The other is religious liberalism’s urge to follow secular liberalism in embracing the sexual revolution and all its works — a move that promises renewal but rarely delivers, because it sells out far too much of scripture and tradition along the way.
The first tendency is one that this pope’s example effectively rebukes. However “left” his political impulses may be, they are joined to a prayerful and devotional sensibility, an earthy, Satan-invoking zeal that has nothing arid or secularized about it.
The second tendency, though, is one that Francis has tacitly encouraged, by empowering clerics and theologians who seem to believe that Rome’s future lies in imitating the moribund Episcopal Church’s approach to sex, marriage and divorce.
I don’t agree with everything Douthat says here, but he is on to something. Douthat says that religious liberals have sold out to the sexual revolution and that has cost it in many ways.
And I think he’s right.
Now before the pitchforks come out, I should explain. Being gay, I am thankful of having a church and denomination that welcomes me. The sexual ethics I grew up with was not something I would share with others, at least the ways it was taught. The problem is this: liberal Christianity asks nothing of us when it comes to our sexuality. It never asks how we should live as Christians when it comes to sex. It never asks when abortions are necessary and when it is morally questionable, it just follows the line that comes from secular feminists. It talks about same sex marriage as “love wins” but doesn’t ask what is marriage for as Christians.
I’m not urging that we create a lists of dos and don’ts when it comes to sex. But like so much of the modern liberal church, we don’t think theologically about sexuality. What liberal Christians have done is just tacitly accept what the wider liberal culture has accepted with out thinking about it critically.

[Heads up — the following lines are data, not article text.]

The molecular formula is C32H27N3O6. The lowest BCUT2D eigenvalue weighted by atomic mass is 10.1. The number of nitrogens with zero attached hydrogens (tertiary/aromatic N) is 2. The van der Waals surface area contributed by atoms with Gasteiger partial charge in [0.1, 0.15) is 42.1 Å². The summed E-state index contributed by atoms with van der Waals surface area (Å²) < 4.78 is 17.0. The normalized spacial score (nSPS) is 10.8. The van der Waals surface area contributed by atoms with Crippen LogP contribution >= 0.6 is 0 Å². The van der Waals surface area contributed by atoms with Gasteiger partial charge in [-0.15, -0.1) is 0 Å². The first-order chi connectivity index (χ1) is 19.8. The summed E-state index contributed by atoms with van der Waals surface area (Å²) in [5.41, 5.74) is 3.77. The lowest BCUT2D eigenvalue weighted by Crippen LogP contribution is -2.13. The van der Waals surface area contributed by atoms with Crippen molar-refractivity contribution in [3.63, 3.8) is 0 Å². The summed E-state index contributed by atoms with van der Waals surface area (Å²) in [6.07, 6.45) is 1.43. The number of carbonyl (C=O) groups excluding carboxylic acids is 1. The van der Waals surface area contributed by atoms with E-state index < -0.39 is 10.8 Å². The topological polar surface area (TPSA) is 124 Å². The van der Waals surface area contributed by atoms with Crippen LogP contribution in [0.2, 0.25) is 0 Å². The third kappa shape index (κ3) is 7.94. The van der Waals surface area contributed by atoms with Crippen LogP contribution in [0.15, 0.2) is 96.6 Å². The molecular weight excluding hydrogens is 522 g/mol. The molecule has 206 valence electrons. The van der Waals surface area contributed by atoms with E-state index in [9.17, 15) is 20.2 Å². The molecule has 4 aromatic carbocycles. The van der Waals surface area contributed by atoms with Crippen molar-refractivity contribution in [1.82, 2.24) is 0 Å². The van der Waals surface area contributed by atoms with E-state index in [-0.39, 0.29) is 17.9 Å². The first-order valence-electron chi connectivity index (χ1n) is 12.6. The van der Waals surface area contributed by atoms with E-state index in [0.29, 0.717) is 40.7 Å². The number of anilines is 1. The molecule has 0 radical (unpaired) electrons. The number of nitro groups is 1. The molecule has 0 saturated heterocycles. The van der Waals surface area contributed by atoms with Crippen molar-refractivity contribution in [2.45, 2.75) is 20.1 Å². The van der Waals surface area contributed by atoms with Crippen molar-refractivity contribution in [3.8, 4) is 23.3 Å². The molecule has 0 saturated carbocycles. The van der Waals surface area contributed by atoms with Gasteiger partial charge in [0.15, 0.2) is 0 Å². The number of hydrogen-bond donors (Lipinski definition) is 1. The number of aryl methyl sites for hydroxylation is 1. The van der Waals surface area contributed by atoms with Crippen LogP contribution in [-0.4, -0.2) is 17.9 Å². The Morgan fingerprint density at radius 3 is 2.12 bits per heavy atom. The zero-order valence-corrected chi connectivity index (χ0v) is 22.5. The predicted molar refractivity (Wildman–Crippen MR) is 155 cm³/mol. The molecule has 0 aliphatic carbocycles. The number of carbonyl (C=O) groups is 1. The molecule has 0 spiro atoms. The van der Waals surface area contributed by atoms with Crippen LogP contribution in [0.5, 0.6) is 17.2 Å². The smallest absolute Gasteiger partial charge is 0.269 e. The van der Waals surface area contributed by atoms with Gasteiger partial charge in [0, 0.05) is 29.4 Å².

So, if a journalist is writing a story and he or she has a choice to talk to either a liberal pastor who supports abortion on demand or the local abortion rights activist, they are going to go with the activist. Why go to a pastor who will say the same thing when you have the real thing?
I will say it again: I am not advocating for liberal Christians to give up their support for a more liberal attitude towards sexuality. What I am calling for is to start to think about the whys more often. We need to be thinking theologically and not culturally.
Having been trained as a journalist, I can tell you that writers want to get an interesting angle and we don’t have one. And part of the reason is that liberal Christianity has lost or squandered it’s theological tradition. In it’s place we have used culture-talk or politics, which make us sound like the Democratic Party at prayer. If that is what we are, then I can see why people would rather stay in bed and get some extra sleep than go to church.
If mainline/progressive/liberal Christianity, especially the Protestant kind, wants to stand out more, then it needs to be a unique voice in society instead of an echo.